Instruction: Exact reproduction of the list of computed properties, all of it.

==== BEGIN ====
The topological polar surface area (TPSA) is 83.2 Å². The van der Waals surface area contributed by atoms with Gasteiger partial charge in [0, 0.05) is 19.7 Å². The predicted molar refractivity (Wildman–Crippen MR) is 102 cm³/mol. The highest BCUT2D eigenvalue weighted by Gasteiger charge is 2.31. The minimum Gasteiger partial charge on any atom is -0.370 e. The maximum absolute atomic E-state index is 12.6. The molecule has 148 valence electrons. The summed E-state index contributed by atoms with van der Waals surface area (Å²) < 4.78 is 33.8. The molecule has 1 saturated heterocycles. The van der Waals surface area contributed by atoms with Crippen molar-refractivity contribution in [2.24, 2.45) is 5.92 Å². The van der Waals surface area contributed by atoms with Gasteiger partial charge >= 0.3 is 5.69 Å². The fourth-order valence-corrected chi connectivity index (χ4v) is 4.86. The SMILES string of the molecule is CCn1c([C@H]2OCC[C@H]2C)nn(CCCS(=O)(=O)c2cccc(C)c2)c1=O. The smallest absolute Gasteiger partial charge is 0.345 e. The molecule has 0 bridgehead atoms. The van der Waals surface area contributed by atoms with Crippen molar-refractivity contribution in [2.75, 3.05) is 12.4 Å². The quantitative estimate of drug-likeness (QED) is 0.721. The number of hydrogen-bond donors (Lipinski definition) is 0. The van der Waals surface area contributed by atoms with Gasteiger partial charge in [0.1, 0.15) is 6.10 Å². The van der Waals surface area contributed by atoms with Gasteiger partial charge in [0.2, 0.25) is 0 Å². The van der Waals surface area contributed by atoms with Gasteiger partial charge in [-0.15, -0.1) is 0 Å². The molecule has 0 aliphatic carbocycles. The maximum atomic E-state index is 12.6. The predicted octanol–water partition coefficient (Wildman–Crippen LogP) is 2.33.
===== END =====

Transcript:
The topological polar surface area (TPSA) is 83.2 Å². The van der Waals surface area contributed by atoms with Gasteiger partial charge in [0, 0.05) is 19.7 Å². The predicted molar refractivity (Wildman–Crippen MR) is 102 cm³/mol. The highest BCUT2D eigenvalue weighted by Gasteiger charge is 2.31. The minimum Gasteiger partial charge on any atom is -0.370 e. The maximum absolute atomic E-state index is 12.6. The molecule has 148 valence electrons. The summed E-state index contributed by atoms with van der Waals surface area (Å²) < 4.78 is 33.8. The molecule has 1 saturated heterocycles. The van der Waals surface area contributed by atoms with Crippen molar-refractivity contribution in [2.24, 2.45) is 5.92 Å². The van der Waals surface area contributed by atoms with Gasteiger partial charge >= 0.3 is 5.69 Å². The fourth-order valence-corrected chi connectivity index (χ4v) is 4.86. The SMILES string of the molecule is CCn1c([C@H]2OCC[C@H]2C)nn(CCCS(=O)(=O)c2cccc(C)c2)c1=O. The smallest absolute Gasteiger partial charge is 0.345 e. The molecule has 0 bridgehead atoms. The van der Waals surface area contributed by atoms with Crippen molar-refractivity contribution in [2.75, 3.05) is 12.4 Å². The quantitative estimate of drug-likeness (QED) is 0.721. The number of hydrogen-bond donors (Lipinski definition) is 0. The van der Waals surface area contributed by atoms with Gasteiger partial charge in [0.1, 0.15) is 6.10 Å². The van der Waals surface area contributed by atoms with Gasteiger partial charge in [0.2, 0.25) is 0 Å². The van der Waals surface area contributed by atoms with Gasteiger partial charge in [-0.15, -0.1) is 0 Å². The molecule has 0 aliphatic carbocycles. The maximum atomic E-state index is 12.6. The predicted octanol–water partition coefficient (Wildman–Crippen LogP) is 2.33.